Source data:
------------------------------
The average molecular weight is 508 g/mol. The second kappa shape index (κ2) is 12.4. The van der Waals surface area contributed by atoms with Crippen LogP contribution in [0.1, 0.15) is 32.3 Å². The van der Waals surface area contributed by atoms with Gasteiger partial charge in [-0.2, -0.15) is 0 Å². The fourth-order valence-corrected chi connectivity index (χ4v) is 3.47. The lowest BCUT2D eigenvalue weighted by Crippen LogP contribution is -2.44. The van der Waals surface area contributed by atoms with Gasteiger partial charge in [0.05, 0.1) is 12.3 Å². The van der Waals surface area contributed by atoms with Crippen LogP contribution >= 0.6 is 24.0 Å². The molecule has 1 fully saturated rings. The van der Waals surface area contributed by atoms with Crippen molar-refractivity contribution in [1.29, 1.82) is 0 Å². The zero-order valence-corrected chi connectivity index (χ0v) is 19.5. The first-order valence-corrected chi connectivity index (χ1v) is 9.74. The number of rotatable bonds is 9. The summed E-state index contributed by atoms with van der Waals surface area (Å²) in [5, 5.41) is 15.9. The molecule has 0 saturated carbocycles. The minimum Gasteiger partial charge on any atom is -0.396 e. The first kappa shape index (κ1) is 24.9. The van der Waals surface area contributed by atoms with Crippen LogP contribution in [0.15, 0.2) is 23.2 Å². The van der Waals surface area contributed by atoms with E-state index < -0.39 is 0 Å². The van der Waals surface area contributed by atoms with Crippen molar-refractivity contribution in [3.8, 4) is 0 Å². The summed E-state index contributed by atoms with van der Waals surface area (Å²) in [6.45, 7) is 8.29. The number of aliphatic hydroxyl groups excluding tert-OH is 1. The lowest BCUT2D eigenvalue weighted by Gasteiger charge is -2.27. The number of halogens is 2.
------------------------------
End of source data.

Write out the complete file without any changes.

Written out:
The average molecular weight is 508 g/mol. The second kappa shape index (κ2) is 12.4. The van der Waals surface area contributed by atoms with Crippen LogP contribution in [0.1, 0.15) is 32.3 Å². The van der Waals surface area contributed by atoms with Gasteiger partial charge in [-0.2, -0.15) is 0 Å². The fourth-order valence-corrected chi connectivity index (χ4v) is 3.47. The lowest BCUT2D eigenvalue weighted by Crippen LogP contribution is -2.44. The van der Waals surface area contributed by atoms with Gasteiger partial charge in [0.05, 0.1) is 12.3 Å². The van der Waals surface area contributed by atoms with Crippen LogP contribution >= 0.6 is 24.0 Å². The molecule has 1 fully saturated rings. The van der Waals surface area contributed by atoms with Crippen molar-refractivity contribution in [1.29, 1.82) is 0 Å². The zero-order valence-corrected chi connectivity index (χ0v) is 19.5. The first-order valence-corrected chi connectivity index (χ1v) is 9.74. The number of rotatable bonds is 9. The summed E-state index contributed by atoms with van der Waals surface area (Å²) in [5, 5.41) is 15.9. The molecule has 0 saturated carbocycles. The minimum Gasteiger partial charge on any atom is -0.396 e. The first kappa shape index (κ1) is 24.9. The van der Waals surface area contributed by atoms with Crippen LogP contribution in [0.15, 0.2) is 23.2 Å². The van der Waals surface area contributed by atoms with E-state index < -0.39 is 0 Å². The van der Waals surface area contributed by atoms with Crippen molar-refractivity contribution in [3.8, 4) is 0 Å². The summed E-state index contributed by atoms with van der Waals surface area (Å²) in [6.45, 7) is 8.29. The number of aliphatic hydroxyl groups excluding tert-OH is 1. The lowest BCUT2D eigenvalue weighted by Gasteiger charge is -2.27. The number of halogens is 2.